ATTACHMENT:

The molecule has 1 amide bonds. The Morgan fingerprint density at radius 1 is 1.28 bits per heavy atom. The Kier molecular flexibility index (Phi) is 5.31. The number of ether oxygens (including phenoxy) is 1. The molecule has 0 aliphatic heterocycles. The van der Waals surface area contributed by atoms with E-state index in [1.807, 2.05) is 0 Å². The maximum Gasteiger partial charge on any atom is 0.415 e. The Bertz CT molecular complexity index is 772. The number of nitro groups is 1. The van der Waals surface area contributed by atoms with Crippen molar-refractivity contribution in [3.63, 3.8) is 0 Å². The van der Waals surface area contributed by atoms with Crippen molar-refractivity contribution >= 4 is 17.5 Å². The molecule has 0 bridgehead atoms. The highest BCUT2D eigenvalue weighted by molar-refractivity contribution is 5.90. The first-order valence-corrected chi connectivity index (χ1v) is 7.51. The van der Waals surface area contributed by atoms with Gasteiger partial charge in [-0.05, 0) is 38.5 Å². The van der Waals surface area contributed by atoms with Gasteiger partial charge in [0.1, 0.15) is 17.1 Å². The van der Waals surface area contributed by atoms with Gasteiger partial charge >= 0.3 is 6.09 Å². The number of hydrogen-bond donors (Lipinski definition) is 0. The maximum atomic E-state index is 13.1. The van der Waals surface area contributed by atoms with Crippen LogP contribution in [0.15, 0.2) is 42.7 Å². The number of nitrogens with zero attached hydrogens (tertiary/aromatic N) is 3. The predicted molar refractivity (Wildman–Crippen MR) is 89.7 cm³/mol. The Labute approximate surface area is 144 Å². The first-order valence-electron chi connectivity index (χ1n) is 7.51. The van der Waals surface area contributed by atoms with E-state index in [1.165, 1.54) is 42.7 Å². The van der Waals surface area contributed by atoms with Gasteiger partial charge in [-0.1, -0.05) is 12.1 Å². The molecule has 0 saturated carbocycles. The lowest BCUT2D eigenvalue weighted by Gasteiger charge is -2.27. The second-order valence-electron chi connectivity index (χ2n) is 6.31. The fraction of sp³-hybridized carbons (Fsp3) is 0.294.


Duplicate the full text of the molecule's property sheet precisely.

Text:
The molecule has 1 amide bonds. The Morgan fingerprint density at radius 1 is 1.28 bits per heavy atom. The Kier molecular flexibility index (Phi) is 5.31. The number of ether oxygens (including phenoxy) is 1. The molecule has 0 aliphatic heterocycles. The van der Waals surface area contributed by atoms with E-state index in [1.807, 2.05) is 0 Å². The maximum Gasteiger partial charge on any atom is 0.415 e. The Bertz CT molecular complexity index is 772. The number of nitro groups is 1. The van der Waals surface area contributed by atoms with Crippen molar-refractivity contribution in [3.63, 3.8) is 0 Å². The van der Waals surface area contributed by atoms with Crippen molar-refractivity contribution >= 4 is 17.5 Å². The molecule has 0 bridgehead atoms. The highest BCUT2D eigenvalue weighted by molar-refractivity contribution is 5.90. The first-order valence-corrected chi connectivity index (χ1v) is 7.51. The van der Waals surface area contributed by atoms with Gasteiger partial charge in [-0.05, 0) is 38.5 Å². The van der Waals surface area contributed by atoms with Gasteiger partial charge in [0.1, 0.15) is 17.1 Å². The van der Waals surface area contributed by atoms with Gasteiger partial charge >= 0.3 is 6.09 Å². The number of hydrogen-bond donors (Lipinski definition) is 0. The maximum atomic E-state index is 13.1. The van der Waals surface area contributed by atoms with Crippen LogP contribution in [0.15, 0.2) is 42.7 Å². The number of nitrogens with zero attached hydrogens (tertiary/aromatic N) is 3. The predicted molar refractivity (Wildman–Crippen MR) is 89.7 cm³/mol. The Labute approximate surface area is 144 Å². The first-order valence-electron chi connectivity index (χ1n) is 7.51. The van der Waals surface area contributed by atoms with E-state index in [1.165, 1.54) is 42.7 Å². The van der Waals surface area contributed by atoms with Gasteiger partial charge in [-0.1, -0.05) is 12.1 Å². The molecule has 0 saturated carbocycles. The lowest BCUT2D eigenvalue weighted by Gasteiger charge is -2.27. The second-order valence-electron chi connectivity index (χ2n) is 6.31. The fraction of sp³-hybridized carbons (Fsp3) is 0.294.